Ryan Moore ($8,800) – Since a shoulder injury this summer, Moore has quietly bounced his way back into form. He made a run in the FedEx Cup playoffs, finishing 20th at the BMW Championship and narrowly missing out on East Lake. Moore in a West Coast specialist, and we’ve seen him have success on poa annua greens and in the Fall Swing. In one appearance at Silverado, Moore finished 10th. From a pure betting perspective, 30-1 on Ryan Moore is great value.
Brendan Steele ($8,600) – After blowing a final-round lead here in 2015, Steele won this event last season due to a closing birdie barrage. He’s an elite ball-striker and iron player, and tends to fire some really low rounds early in the week. Steele knows how to play these easy courses during the Fall Swing, and it wouldn’t be surprisingly to see him in contention this weekend. Steele played decently in the FedEx Cup playoffs, and just missed out on the Tour Championship. He’ll be popular at this price, but a very safe play this week.
Kevin Na ($7,800) – Kevin Na is a popular pick to win this week, because his game suits the course perfectly. That’s coupled with his course history, since he’s finished second and seventh here the past two seasons. Na has won in the Fall Swing before, and these are the types of fields he usually dominates. Surprisingly, Na’s birdie or better rate was incredibly high last season, and I expect him to continue that solid play this week. A great cash game play.
Bill Haas ($9,200) – Haas is a six-time PGA Tour winner, with half of those wins coming in California. Haas also tends to dominate weaker-field events, and this is no exception. Although he’s only played here once, Haas did post a top-20 finish. The end of last season was disappointing to Haas, missing out on the Tour Championship and the President’s Cup team. He recently had a baby, and seems to be in a good place in life. Look for a bounce back season for Bill Haas.
Graham DeLaet ($6,600) – DeLaet will probably be a cash game lock for me, but he’s a great fade candidate in GPPs. This is just a gross underprice for a player of his caliber, and I expect him to be one of the highest owned players in this range. DeLaet has made two of three cuts here, and his elite ball-striking should suit this course perfectly. For DeLaet, it’s all about his putting. We often talk about rookies getting their first Tour wins, but DeLaet (a ten-year veteran) is also searching for his maiden victory. I think he gets one this season.
Sam Saunders ($5,600) – Saunders shot a 59 last weekend, en route to a runner-up finish in the web.com Tour finals. It was great to see him retain his PGA Tour card, because he flashed some serious game towards the end of last season. He’s always been a solid putter, but Saunders dramatically improved his ball-striking. He should still go overlooked this week, sandwiched between popular names like Luke List, Scott Piercy, and Graham DeLaet, so Saunders is an elite GPP play. He ranks 5th in my statistical model this week, albeit a small sample.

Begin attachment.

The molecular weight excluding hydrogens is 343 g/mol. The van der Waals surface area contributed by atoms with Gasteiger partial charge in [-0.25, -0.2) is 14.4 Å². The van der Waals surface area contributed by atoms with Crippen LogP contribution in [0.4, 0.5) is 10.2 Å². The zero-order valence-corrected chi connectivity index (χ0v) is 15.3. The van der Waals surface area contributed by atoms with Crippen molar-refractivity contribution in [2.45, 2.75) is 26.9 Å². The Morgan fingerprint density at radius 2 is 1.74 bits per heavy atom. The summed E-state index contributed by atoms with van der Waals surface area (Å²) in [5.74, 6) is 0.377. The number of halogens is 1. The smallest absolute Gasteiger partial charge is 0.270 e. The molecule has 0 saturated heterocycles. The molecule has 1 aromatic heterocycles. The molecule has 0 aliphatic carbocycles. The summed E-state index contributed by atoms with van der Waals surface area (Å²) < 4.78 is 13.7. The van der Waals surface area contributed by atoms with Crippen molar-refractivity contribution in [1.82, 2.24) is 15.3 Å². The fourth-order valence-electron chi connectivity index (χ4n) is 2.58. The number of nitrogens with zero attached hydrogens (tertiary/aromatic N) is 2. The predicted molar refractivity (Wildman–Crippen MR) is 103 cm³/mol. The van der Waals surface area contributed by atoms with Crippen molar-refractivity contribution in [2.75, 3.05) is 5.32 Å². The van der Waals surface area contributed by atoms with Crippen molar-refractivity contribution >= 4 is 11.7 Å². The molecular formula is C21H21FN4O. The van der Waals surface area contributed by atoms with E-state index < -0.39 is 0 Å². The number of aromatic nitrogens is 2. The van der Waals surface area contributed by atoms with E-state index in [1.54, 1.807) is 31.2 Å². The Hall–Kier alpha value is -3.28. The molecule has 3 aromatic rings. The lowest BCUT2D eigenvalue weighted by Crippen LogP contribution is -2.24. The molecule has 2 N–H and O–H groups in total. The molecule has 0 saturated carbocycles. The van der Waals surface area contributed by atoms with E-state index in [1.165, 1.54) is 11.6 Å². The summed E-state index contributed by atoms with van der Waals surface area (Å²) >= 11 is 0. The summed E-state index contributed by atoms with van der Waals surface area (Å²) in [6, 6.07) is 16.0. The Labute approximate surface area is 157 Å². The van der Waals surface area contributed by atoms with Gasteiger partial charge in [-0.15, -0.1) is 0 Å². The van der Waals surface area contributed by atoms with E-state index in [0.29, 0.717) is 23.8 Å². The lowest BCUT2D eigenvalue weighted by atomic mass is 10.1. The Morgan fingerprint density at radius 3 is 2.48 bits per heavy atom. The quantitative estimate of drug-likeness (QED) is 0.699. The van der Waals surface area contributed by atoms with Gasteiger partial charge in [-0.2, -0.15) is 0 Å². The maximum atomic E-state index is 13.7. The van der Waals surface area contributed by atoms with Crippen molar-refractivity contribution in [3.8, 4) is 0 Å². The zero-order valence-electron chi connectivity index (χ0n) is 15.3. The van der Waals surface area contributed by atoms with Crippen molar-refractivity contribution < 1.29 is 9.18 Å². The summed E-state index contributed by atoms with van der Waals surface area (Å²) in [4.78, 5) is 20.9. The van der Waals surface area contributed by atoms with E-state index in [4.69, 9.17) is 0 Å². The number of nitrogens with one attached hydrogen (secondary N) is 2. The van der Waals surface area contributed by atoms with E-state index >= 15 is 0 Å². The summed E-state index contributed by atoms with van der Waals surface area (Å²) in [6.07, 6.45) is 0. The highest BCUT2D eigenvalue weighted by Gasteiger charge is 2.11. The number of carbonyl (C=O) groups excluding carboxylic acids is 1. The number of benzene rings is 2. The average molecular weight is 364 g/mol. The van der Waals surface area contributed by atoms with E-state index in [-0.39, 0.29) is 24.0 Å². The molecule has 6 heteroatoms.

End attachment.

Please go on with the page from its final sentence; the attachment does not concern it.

Luke List ($5,400) – Luke List may be extremely popular this week, but I’m a huge fan. He’s a statistical fit, ranking very highly in strokes gained off-the-tee, strokes gained approach, and par-5 scoring. With List, this is all about putting, as he’s one of the worst on Tour. The California native loves playing at home, and should be one of the favorites in this weak field. List continues to knock on the door of his first PGA Tour win, and I think he gets one this Fall. He posted a 26th place finish in his debut here last season, and made all of the cuts in the FedEx Cup playoffs.
Jamie Lovemark ($8,000) – Sticking with the California angle, Lovemark is one of my favorite plays this week. He grew up on the west coast, attended USC, and should be very comfortable on these surfaces. Lovemark has made both cuts at Silverado, and he’s trending towards a top-10 this week. In his last two finishes in the FedEx Cup playoffs, Lovemark finished 40th and 33rd, capping off a solid year. He made the cut in all four majors, including a couple top-25 finishes. Lovemark fits the mold of another player seeking his first PGA Tour win. A Fall Swing event in California is the perfect spot for him.
Mackenzie Hughes ($6,400) – Mackenzie Hughes is one of my favorite sleepers this weekend. He’ll have fond memories of Silverado (he finished 13th last year and then won his next event), and has a game that fits this course perfectly. Hughes played very well in the FedEx Cup playoffs, posting a 13th at TPC Boston and then 44th at the BMW Championship. Although he didn’t make the Tour Championship, he was a Tour winner and candidate for PGA Tour Rookie of the Year.
This section focuses on “odds” players – those players whose odds vary the greatest with respect to their FanDuel salaries. Keep in mind, this doesn’t make these players “good plays” or “bad plays”, but it simply measures the value based on their price. I’ve done this not just with the actual rankings, but as a percentage. So, if two players have a difference of 10 spots in pricing versus odds rankings, the player ranked higher overall will have a higher percentage. It’s a quick way to find value. I use an aggregate of odds from various odds makers to come up with my valuation.
The value differential column shows the number of spots lower in salary than their odds to win imply. The differential % column shows that as a percentage of the players FanDuel salary ranking. Here is a list of the top-20 “values” based on my aggregations:
On the flipside, we have the list of players Vegas believes are overpriced based on their odds to win. Using the same model and calculations as above, here are the top-20 worst “values” based on my aggregations: